• Pre-birth orders: In some states, LGBTQ+ couples must obtain a pre-birth order to ensure the legal parentage of both fathers. This legal process can be time-consuming and expensive.
  • Second-parent adoptions: There are certain situations where both opposite-sex and same-sex couples might need to pursue a second-parent adoption, regardless of marital status, including when the couple has used a sperm or egg donor to conceive their child. 

Meet a Surrogate

After years of professional experience in the world of surrogacy, a gestational carrier shares how and why she decided to become a surrogate herself.

Read More

A Priceless Investment

While the costs associated with surrogacy may feel daunting, the rewards of parenthood are immeasurable, and the joy of welcoming a child into your home and heart unparalleled. 

Surrogacy provides a beautiful opportunity to establish a family rooted in love - one that you've tirelessly wished and worked for. It also offers the chance to show others what's possible, redefine family structures and break traditional barriers. 

Where to Find Support as a Dad-to-Be

There are many different organizations and groups focused on providing support to those in the LGBTQ+ community who are hoping to become parents. Some even offer financial assistance in the form of grants or fertility clinic discounts.

Explore some of our favorites below:

  • Gays With Kids: A digital media resource and social network space dedicated exclusively to helping gay, bi, and trans men become dads and navigate fatherhood.
  • Men Having Babies: This international nonprofit is dedicated to providing gay men with educational and financial support to achieve parenthood through surrogacy.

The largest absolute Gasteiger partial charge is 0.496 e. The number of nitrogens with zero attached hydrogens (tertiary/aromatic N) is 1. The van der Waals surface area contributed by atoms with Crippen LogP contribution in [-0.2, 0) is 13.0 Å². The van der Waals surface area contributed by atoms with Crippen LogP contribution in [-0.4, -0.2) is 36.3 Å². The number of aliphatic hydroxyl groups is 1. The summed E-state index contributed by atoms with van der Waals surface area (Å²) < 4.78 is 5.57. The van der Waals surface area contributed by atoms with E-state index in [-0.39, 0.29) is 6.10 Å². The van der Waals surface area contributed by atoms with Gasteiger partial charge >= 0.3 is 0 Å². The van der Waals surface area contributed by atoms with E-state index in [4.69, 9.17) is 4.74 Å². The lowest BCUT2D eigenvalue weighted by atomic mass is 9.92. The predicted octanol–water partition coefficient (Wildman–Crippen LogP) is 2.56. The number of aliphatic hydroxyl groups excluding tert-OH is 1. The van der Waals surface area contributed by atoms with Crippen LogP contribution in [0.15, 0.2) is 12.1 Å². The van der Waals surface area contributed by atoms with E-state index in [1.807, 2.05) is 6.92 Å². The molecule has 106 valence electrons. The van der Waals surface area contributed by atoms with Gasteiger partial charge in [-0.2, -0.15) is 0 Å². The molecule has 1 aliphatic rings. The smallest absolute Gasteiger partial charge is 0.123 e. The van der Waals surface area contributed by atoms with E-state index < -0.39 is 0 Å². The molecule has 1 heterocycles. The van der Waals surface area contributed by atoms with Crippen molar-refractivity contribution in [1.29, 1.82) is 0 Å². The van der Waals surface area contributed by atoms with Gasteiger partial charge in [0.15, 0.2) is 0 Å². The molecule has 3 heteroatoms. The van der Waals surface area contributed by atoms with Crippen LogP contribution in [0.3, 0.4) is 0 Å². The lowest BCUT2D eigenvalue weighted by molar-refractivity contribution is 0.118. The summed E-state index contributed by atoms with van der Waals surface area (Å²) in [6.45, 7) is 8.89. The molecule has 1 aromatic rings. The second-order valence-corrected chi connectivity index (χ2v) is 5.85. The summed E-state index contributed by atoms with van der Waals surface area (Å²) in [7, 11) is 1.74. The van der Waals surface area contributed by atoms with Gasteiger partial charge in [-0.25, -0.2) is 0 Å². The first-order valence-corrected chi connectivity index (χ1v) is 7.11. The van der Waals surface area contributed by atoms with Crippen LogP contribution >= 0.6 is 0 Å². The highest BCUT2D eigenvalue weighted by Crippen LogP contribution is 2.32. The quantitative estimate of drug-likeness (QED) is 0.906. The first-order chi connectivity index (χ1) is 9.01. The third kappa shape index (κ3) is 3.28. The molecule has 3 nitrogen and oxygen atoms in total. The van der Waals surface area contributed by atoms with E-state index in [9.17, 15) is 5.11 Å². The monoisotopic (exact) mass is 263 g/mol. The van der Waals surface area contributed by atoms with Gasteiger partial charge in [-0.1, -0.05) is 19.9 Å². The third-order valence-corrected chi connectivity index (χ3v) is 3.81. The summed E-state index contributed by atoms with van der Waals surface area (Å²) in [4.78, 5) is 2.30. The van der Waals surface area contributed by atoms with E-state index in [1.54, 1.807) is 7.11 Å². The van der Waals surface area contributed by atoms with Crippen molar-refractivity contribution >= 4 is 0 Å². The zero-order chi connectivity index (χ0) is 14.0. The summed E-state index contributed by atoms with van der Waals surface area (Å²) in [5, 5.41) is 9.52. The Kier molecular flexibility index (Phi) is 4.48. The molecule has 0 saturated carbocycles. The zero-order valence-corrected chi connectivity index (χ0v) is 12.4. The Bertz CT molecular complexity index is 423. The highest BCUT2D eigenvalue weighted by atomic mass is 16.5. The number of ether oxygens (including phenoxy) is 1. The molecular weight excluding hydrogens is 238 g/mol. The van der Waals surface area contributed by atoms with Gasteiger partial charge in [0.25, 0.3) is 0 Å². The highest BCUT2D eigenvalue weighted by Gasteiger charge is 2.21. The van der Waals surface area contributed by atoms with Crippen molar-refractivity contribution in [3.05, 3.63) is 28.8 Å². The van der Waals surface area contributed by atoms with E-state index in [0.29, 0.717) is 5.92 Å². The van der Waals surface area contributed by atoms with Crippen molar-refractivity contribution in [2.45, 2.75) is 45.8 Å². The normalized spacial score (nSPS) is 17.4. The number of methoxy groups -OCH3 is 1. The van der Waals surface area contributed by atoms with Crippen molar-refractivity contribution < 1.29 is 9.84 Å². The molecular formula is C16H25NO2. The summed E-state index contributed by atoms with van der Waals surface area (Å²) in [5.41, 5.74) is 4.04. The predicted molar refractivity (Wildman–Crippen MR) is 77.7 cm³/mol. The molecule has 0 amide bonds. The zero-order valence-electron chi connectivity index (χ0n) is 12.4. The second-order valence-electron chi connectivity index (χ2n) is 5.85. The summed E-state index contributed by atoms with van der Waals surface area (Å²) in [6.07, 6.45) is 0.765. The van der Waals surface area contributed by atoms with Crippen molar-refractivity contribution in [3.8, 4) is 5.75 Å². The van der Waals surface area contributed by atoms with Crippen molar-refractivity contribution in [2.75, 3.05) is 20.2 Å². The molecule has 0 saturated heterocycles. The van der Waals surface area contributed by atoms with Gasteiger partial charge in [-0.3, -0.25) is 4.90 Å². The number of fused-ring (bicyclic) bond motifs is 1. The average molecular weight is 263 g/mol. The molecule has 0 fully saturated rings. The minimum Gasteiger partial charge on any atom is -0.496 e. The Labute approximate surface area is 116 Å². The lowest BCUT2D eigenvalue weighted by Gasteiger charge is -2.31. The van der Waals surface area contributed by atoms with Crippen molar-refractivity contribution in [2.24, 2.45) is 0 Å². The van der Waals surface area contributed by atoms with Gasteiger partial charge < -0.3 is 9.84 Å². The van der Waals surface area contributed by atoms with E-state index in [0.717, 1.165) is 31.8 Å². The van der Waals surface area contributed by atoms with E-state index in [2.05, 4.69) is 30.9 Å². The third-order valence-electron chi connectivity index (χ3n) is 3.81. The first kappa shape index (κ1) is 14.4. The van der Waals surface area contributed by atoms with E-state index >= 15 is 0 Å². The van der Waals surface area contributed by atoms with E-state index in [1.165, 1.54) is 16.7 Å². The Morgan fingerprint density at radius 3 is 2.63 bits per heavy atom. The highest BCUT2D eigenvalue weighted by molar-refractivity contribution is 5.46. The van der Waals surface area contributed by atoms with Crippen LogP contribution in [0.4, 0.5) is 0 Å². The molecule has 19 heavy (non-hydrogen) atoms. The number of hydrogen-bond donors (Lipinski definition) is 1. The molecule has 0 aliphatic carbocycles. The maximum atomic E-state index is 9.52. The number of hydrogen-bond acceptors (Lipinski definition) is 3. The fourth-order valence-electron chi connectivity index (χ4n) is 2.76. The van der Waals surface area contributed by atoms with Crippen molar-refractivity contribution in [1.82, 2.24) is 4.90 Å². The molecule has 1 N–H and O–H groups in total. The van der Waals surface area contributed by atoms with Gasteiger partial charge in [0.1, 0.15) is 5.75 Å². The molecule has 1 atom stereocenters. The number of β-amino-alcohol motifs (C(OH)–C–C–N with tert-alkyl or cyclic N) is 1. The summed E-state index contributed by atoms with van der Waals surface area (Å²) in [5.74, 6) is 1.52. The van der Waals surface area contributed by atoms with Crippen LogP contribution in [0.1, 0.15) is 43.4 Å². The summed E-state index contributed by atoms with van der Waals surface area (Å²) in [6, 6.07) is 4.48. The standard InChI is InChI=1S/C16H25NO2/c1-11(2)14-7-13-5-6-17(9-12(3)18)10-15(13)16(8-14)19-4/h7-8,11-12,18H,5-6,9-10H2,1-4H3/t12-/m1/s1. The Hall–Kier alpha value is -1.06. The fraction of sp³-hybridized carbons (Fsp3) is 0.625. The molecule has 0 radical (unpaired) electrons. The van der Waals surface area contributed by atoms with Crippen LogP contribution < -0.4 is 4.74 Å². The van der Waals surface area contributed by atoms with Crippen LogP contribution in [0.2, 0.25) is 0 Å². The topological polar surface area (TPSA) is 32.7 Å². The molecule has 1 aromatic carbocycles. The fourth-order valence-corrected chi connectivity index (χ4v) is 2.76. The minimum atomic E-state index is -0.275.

• Gay Parents To Be: A robust resource hub created by Illume Fertility to provide education and support on LGBTQ+ fertility and family building.
  • Family Equality Council: A national organization supporting LGBTQ+ families through advocacy and educational resources.
  • LGBTQ+ community centers: Find your local LGBTQ+ community center to get plugged in to events, support groups, and other opportunities to engage with others on similar journeys.

The Future of Surrogacy

The landscape of surrogacy is continually evolving.

With an updated, more inclusive definition of infertility announced by ASRM in 2023, there is increased hope for better access to family-building pathways like IVF and surrogacy - not just for those struggling with traditional infertility, but also for any prospective parent needing the help of fertility treatment, a donor, or surrogacy to expand their family.

With incredible advancements in assisted reproductive technology (ART), increased acceptance of non-traditional families, and the tireless advocacy of LGBTQ+ organizations, the future of surrogacy (particularly for same-sex couples) will be more inclusive and equitable.

The road to surrogacy may feel long at times, but the potential for joy, fulfillment, and family makes the journey worthwhile. Through education, determination, and a supportive network of friends, family, and family-building professionals, your dream of parenthood can become a reality.

Sierra Dehmler

Sierra Dehmler is Illume Fertility’s Content Marketing Manager - and also a fertility patient herself. Combining empathy gained on her personal journey with her professional experience in marketing and content creation, she aims to empower and support other fertility patients by demystifying the fertility treatment process.